Studies In Folk-song And Popular Poetry

An Extensive Investigation Into The Sources And Inspiration Of National Folk Song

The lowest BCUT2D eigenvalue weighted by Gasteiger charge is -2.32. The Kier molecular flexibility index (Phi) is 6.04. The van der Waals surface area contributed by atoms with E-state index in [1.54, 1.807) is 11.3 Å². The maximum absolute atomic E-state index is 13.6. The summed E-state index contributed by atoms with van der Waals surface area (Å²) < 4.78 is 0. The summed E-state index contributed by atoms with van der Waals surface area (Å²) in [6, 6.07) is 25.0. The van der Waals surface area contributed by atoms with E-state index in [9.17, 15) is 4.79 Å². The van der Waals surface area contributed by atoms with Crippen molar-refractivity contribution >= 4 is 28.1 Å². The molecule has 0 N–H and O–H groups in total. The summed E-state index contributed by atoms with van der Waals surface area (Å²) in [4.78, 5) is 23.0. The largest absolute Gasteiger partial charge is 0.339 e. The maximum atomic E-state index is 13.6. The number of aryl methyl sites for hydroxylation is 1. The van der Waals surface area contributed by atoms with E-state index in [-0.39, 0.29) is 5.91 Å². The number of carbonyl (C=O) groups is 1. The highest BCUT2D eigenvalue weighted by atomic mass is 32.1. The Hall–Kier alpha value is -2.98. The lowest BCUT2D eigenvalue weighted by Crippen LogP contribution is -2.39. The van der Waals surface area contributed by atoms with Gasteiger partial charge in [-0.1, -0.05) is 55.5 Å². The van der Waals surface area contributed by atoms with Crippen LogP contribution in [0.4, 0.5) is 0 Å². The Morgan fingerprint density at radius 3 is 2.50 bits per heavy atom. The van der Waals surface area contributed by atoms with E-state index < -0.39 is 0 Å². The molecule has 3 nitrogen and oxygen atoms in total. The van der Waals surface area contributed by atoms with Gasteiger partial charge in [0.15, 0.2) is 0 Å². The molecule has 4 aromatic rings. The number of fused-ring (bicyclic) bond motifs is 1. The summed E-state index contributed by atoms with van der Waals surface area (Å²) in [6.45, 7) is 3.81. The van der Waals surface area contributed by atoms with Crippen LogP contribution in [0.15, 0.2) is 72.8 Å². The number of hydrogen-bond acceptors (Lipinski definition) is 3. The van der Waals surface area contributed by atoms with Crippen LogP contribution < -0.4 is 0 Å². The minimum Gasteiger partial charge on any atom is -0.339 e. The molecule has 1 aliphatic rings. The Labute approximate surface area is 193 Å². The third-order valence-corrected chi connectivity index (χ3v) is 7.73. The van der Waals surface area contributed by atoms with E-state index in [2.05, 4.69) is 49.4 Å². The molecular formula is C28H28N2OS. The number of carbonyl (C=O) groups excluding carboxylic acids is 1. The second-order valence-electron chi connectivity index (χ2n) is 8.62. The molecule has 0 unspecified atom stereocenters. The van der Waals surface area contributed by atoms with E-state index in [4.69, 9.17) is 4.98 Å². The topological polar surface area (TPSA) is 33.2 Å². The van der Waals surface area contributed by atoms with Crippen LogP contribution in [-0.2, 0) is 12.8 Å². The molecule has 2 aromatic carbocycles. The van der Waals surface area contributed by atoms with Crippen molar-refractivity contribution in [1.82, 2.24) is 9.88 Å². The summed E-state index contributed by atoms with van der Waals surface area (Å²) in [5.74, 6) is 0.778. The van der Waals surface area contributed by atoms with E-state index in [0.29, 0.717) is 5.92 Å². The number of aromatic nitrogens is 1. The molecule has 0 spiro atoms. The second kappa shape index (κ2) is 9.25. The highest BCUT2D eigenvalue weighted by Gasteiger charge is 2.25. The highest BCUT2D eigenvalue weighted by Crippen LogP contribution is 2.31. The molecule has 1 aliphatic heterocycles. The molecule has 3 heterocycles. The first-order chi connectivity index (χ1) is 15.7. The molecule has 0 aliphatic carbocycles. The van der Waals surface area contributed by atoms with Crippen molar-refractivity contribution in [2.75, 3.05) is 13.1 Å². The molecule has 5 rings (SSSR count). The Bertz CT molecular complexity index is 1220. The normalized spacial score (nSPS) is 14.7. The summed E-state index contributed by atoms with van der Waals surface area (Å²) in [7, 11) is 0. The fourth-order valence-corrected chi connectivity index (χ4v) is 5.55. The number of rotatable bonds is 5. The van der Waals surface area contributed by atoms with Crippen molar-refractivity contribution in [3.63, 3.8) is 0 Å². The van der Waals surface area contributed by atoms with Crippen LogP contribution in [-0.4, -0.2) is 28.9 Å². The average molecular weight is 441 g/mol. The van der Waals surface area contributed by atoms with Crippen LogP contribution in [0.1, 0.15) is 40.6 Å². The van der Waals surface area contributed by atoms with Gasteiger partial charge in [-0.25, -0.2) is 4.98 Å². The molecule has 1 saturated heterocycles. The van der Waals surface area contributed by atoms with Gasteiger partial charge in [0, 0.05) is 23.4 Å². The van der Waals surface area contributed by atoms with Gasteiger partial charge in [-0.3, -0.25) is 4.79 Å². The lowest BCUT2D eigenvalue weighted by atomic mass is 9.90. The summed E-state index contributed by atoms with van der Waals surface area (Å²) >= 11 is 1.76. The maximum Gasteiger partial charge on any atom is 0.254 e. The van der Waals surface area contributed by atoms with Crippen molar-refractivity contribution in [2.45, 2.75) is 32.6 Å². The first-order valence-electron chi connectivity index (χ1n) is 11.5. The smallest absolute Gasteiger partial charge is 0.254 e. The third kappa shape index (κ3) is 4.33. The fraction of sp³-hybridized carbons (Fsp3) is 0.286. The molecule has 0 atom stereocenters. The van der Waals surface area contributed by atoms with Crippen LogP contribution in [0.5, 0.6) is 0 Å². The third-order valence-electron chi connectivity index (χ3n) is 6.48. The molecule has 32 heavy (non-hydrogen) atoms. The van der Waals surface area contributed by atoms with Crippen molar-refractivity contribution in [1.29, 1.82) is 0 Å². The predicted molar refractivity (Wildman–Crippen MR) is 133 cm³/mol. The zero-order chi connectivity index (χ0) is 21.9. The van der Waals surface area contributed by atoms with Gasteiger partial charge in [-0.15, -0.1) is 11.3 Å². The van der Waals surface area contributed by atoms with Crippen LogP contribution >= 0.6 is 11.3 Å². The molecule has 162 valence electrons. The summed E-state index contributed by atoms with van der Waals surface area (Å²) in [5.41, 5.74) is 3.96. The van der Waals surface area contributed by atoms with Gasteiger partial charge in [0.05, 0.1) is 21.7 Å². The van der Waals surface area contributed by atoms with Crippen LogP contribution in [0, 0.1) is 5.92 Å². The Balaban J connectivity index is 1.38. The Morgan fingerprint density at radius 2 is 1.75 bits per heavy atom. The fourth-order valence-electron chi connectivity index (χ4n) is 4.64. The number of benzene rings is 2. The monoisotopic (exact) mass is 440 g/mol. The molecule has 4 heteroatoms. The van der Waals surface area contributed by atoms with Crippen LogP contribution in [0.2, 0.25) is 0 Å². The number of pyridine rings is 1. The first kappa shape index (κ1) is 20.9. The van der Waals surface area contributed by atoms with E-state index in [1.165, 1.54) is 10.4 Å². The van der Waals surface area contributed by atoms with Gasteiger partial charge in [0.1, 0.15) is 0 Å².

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and the romantic adventures of the Prince in hid­ing from his hunters among the mountains and islands, all contrived to create themes for song and poetry which have never been surpassed in mod­ern history. The enterprise was as foolish as it was daring, an episode of knight-errantry after the age when success was possible, but it had all the elements of chivalry in its impulse and conduct, and no modern war has been less selfish and sor­did, not even the insurrections of Poland or the up­rising of the Spanish and German people against Napoleon. The young Chevalier himself, only twenty-four years of age, tall, handsome, and mar­tial, with his flowing yellow hair and Tartan dress, and with the fascination of his race in his manner, his courage, clemency, and misfortune, gave it the personal element so necessary to the highest poetry, and altogether the circumstances and the conditions combined to create an effervescence of popular po­etry which has never been surpassed. Its quantity was as remarkable as its quality. The two large volumes of Hogg's Jacobite Relics by no means exhausted the collection of songs in the Lowland dialeot, and to this day those in Gaelic are still being discovered by the labors of Professor Blackie and others, as they are yet preserved in the bothies of the Highlands and the islands. The inspiration of the later poets, Burns, Hogg, Cunningham, and
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